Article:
Tag Archives: barabbas

Thursday-Friday Devotional, part 6

The next few posts are going to be a running devotional, reading through the Gospel of Mark, with short commentary and prayer.  I will post several of these over the next few days, leading up to the Easter.

Mark 15:1-15  At daybreak, the chief priests—with the elders, legal experts, and the whole Sanhedrin—formed a plan. They bound Jesus, led him away, and turned him over to Pilate. Pilate questioned him, “ Are you the king of the Jews?”

Jesus replied, “That’s what you say.” The chief priests were accusing him of many things. Pilate asked him again, “Aren’t you going to answer? What about all these accusations? ” But Jesus gave no more answers, so that Pilate marveled.

During the festival, Pilate released one prisoner to them, whomever they requested. A man named Barabbas was locked up with the rebels who had committed murder during an uprising. The crowd pushed forward and asked Pilate to release someone, as he regularly did. Pilate answered them, “Do you want me to release to you the king of the Jews?”  He knew that the chief priests had handed him over because of jealousy. But the chief priests stirred up the crowd to have him release Barabbas to them instead. Pilate replied, “Then what do you want me to do with the one you call king of the Jews?”

They shouted back, “Crucify him!”

Pilate said to them, “Why? What wrong has he done?”

They shouted even louder, “Crucify him!”

Pilate wanted to satisfy the crowd, so he released Barabbas to them. He had Jesus whipped, then handed him over to be crucified.


I’ve heard all my life that Jesus was sent to die for our sins.  It is such an important part of the American Christian ethos that it is usually said uncritically.  “Jesus died on the cross for me.”  For some, this just rolls off the tongue without much thought, and when people do think about it, they think only of their own sin.  It becomes a very privatized way of thinking of Jesus.  And while I am not opposed to thinking that Jesus died on the cross for me, I can’t think it uncritically.  Something about this passage doesn’t sit right.

If I am to believe that Jesus came to die on the cross for me, than why I am so upset when I read about this exchange?  If Jesus’ mission was to die on the cross, then isn’t it a good thing that the people chose to save Barabbas?   Then why does reading this fill me with regret?  Why do I get frustrated with the suddenly neutered Pilate who just wants to appease the crowd?  There are a lot of ways to understand what happened when Jesus died on the cross.  One of them is to believe that Jesus came to die on the cross for me.  But this just doesn’t sit well as the only explanation.  If it was, then this scene wouldn’t be heart-wrenching.

Here’s another way to understand what happened here.  Jesus came to announce “God’s good news; saying; ‘Now is the time! Here comes God’s kingdom! Change your hearts and lives, and trust this good news!'” (Mark 1:15) He announced it to fishermen, interrupting their lives even in the midst of a catch.  He was so compelling that the set aside full nets to follow.  He proclaimed it to the demon-possessed, to the lepers, the sinners and the tax-collectors.  He gathered followers along the Judean countryside by forgiving sins, feeding the hungry, and clothing the naked.  He reached out to women and children.  He healed on the Sabbath. He calmed the storms, fed the multitudes, and redefined what it meant to be holy.  He looked beyond the letter of the law and revealed to the people the heart of God.  For all of this, and for upsetting the powers that be, he was condemned.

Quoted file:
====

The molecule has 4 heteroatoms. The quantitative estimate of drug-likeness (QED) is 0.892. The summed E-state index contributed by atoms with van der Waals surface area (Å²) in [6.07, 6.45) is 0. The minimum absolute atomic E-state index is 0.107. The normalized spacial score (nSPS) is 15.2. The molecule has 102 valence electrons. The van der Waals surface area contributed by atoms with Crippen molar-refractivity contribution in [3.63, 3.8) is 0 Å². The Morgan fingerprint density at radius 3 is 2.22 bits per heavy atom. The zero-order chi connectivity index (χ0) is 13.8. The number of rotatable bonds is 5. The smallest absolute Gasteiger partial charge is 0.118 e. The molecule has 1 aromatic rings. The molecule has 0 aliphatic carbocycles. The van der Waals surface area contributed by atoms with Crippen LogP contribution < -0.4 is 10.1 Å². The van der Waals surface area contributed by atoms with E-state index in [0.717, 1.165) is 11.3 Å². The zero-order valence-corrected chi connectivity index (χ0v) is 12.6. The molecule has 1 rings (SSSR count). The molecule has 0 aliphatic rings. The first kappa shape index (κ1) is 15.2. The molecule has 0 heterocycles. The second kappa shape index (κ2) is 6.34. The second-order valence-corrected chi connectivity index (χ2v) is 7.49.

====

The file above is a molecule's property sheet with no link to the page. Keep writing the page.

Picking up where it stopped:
He was given a mockery of a trial, and taken to the Roman authority to be dealt with.  He was condemned to death, not because God needed him to die, but because we could not allow him to live.  In our brokenness, humanity clung to old ways of knowing about power.  They clung to a system that subjugated a people.  They clung to an institution that robbed the widows’ of their houses.  They clung to the power of the sword and the Pax Romana, as enforced by the Legionnaire’s spear.  How tightly do we still cling?

When given a choice between Jesus or Barabbas they chose.  They chose the man that had committed murder during an insurrection.  They chose the sword.  They chose the power of the world.  They chose the one that would try to overthrow Caesar by the only method that they understood.  And in that choice lays the ultimate tragedy of our existence. When humanity had the choice between the Kingdom of God and the power of the world, they chose the world.  When given the chance to save the man that taught them to “love their enemy,” they chose the man that murdered his enemy.

They made the choice then, and it is the choice we continue to make.  Every time we choose to hold onto bitterness and anger. Every time we refuse to reconcile. Every time we turn a blind eye to injustice and suffering.  Every time we condemn another to make ourselves feel safe. Every time we choose the way of the world, we choose Barabbas.  And we may as well be shouting “Crucify him!”


Lord in your mercy, hear our prayer.  Hear our cries for redemption.  As you go closer to the cross, we see our own complicity.  I want to be blind no longer.  Open my eyes that I may see not only the cross, but the path that led you to that cross.  Open my eyes not only to the cross, but to the hope that lies beyond it.  Keep that hope alive in me on this journey.  Amen.

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Jesus, Pilate, Barabbas, and centuries of violence

As we approach Easter, my church continues to work through Adam Hamilton’s 24 Hours that Changed the World.  This Sunday, we will be looking at Jesus before Pilate.  As found in the gospel of Mark, the story goes like this:

As soon as it was morning, the chief priests held a consultation with the elders and scribes and the whole council. They bound Jesus, led him away, and handed him over to Pilate. Pilate asked him, ‘Are you the King of the Jews?’ He answered him, ‘You say so.’ Then the chief priests accused him of many things. Pilate asked him again, ‘Have you no answer? See how many charges they bring against you.’ But Jesus made no further reply, so that Pilate was amazed.